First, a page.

The price of life

January 8, 2001

Heather Heilman

There are many things that can't be taken for granted. A long healthy life is one of them. Funding for biomedical research that can help add healthy years to our lives is another. Consider the National Institutes of Health, the preeminent source of funding for biomedical research in the United States. For the 2000 fiscal year, the NIH had a research budget of $17.8 billion.

Tulane researchers received about $32 million of that money. NIH administrators thought a budget increase of 17 percent in 2001 was a done deal. But that was before the November presidential election. The prolonged period of uncertainty following election night caused the budget deal to fall apart in Congress and the NIH found itself operating on a day-to-day continuing resolution.

"Although the NIH was on track for doubling its budget in five years, and this was year three of five, it may be that we lose momentum," said Jess Thoene, director of Tulane's Haywood Genetics Center. Thoene understands the importance of keeping the government's feet to the fire when it comes to research funding. He serves on the board of Funding First, an initiative of the Lasker Foundation, a non-profit organization that advocates for medical research and public health.

This fall, Funding First released Exceptional Returns, a report by a bipartisan group of seven economists who estimate that the increase in longevity due to advances in medicine and public health in the United States was worth a stunning $57 trillion between 1970 and 1990.

"We decided in order to make our case to Congress and also to the people-the voters-we needed to show some tangible evidence that biomedical dollars were dollars well-spent," Thoene said. The $57 trillion figure is based on the value people put on their own lives. "If you ask people to take on a risky job, you have to pay them more," explained Funding First president and chief executive officer Leon Rosenberg, who visited Tulane in October.

"That's one way of estimating what their life is worth. If you do this enough times, you can get numbers for what a life-year is worth. Economists have been doing this for years, but they've never applied it to health and medicine."

He noted that although there is some resistance to the idea of putting a dollar value on a human life, this approach is actually more humanistic than thinking of people only in terms of what they earn and consume. In the eyes of the political world, however, that may be a liability.

The value of a life may seem a lot more nebulous than an increase in employment rates or tax revenue. Nevertheless, most taxpayers seem to understand the importance of biomedical research, Thoene said. And yet many research institutions are finding that certain sources of funding are drying up, partly as a side effect of managed care.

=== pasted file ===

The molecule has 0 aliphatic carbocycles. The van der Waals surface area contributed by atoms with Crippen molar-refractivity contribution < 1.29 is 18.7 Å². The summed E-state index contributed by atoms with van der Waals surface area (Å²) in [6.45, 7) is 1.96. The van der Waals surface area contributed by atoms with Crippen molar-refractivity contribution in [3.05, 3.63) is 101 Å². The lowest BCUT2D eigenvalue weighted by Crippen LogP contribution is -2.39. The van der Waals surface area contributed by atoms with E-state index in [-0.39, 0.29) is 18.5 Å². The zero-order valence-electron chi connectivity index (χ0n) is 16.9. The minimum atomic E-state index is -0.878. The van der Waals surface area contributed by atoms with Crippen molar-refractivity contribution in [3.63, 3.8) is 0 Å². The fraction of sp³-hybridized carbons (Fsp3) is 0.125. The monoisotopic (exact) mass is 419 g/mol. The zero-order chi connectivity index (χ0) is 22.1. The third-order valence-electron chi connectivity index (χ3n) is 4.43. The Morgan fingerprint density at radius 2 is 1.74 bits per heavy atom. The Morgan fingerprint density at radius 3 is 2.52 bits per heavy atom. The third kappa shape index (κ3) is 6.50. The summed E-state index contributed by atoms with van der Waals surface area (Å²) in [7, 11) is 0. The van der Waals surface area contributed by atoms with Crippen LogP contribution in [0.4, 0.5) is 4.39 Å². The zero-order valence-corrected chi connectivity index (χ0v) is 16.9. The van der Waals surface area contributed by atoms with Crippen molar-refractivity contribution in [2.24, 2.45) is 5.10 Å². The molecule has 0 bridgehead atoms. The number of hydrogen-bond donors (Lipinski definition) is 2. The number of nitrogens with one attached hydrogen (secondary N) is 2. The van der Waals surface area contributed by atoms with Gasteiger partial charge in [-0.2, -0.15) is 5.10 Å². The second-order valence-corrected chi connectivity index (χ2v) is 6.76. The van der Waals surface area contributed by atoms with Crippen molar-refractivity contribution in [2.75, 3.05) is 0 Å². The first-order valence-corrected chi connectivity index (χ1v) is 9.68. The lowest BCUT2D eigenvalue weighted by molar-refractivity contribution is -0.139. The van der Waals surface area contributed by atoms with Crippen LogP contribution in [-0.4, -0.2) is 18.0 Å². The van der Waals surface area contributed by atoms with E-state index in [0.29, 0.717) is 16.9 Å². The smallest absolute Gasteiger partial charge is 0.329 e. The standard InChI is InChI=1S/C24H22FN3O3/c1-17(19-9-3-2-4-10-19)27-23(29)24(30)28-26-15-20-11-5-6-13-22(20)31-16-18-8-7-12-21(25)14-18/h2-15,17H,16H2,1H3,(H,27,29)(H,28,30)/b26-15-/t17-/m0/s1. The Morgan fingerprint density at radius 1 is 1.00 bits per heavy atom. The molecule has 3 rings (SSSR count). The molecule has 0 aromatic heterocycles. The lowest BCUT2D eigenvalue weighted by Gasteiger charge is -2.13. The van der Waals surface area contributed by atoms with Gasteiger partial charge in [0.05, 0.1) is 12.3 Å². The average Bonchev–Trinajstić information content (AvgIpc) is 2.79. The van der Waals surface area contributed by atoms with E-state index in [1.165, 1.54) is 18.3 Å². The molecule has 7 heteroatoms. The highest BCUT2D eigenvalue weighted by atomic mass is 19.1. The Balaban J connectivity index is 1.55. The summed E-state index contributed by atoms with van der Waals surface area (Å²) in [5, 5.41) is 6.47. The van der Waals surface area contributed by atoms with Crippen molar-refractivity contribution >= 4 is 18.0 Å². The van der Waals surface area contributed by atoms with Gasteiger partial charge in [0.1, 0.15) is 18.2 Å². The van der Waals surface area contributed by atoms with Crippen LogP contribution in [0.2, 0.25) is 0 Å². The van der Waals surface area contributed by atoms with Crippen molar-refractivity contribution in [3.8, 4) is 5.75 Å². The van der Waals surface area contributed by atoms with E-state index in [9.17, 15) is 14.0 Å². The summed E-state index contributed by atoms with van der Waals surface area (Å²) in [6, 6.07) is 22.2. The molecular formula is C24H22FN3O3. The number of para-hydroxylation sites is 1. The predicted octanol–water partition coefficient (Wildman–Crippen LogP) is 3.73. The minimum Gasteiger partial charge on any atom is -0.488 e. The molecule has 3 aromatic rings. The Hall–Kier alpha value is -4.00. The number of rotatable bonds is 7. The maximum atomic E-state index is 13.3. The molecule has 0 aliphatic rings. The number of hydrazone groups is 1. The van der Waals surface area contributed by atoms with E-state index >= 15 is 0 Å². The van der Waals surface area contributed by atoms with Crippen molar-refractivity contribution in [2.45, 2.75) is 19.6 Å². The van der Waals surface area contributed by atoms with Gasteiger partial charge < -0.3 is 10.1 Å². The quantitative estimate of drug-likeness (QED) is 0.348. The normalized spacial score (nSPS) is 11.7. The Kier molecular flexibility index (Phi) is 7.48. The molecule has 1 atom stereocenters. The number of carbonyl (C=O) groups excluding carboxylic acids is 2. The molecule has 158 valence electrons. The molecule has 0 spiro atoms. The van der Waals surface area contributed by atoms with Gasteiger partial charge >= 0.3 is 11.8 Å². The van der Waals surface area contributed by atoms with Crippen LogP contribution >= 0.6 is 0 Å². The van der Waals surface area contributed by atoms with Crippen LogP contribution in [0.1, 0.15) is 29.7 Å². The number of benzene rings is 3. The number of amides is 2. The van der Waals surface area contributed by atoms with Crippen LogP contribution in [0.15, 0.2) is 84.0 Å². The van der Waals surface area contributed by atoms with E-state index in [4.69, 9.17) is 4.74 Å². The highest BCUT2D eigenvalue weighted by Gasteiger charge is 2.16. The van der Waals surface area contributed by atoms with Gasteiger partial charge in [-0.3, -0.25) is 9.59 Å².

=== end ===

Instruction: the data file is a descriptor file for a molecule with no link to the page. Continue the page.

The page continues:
"Twenty years ago, clinical revenues spun off excess that was used to pay fellow salaries, to pay research professors' salaries, and to do research," Thoene said. "Now, as people brag about squeezing every ounce of fat out of the system, those things are not there. And research is greatly inhibited. The best way to do good research-though to an auditor it sounds dangerous-is to give well-informed, bright, well-taught people the freedom to think and follow their scientific intuition. But the flexible dollars that allow one to follow one's instincts are very much depleted."

Thoene was invited to serve on the board of Funding First because of his involvement in rare-disease research and previous experience in Washington. He was the chair of the National Organization for Rare Disorders and of the National Commission on Orphan Disorders. He is an expert on cystinosis, a rare disease that affects only a few hundred children in the United States. The disease causes cystine to build up in the kidneys and untreated will cause death from kidney failure by age 10.

Thoene and his mentor, Jerry Schneider at the University of California-San Diego, developed the standard treatment for cystinosis. They found that cysteamine, an off-the-shelf chemical, can prevent the accumulation of cystine in the kidneys and allow the patient to live a normal life. The only drawbacks are that it tastes terrible and must be taken several times a day. It took 20 years of testing and $2 million in funding to attain FDA approval for cysteamine.

Today, researchers independent of a drug company would have difficulty acquiring resources to develop their research to such an extent, Thoene said. The problem is that pharmaceutical companies often show little interest in research toward treatment for rare, and therefore unprofitable, diseases. In his capacity as chair of NORD, Thoene lobbied hard for the passage of the Orphan Drug Act, which offered the pharmaceutical industry some incentive to develop treatments for rare diseases by offering seven years of exclusive marketing rights to the product.

President Ronald Reagan almost vetoed the act, but later claimed it as the most important piece of health-care legislation of his administration. But that's typical of the short memory of Washington, according to Thoene.

"Everything you do there is written on the sand below the high-tide mark," he said. "You have to do it again, every single day, whatever it is. The half-life of your Rolodex is six months."

Tulane University, New Orleans, LA 70118 504-865-5000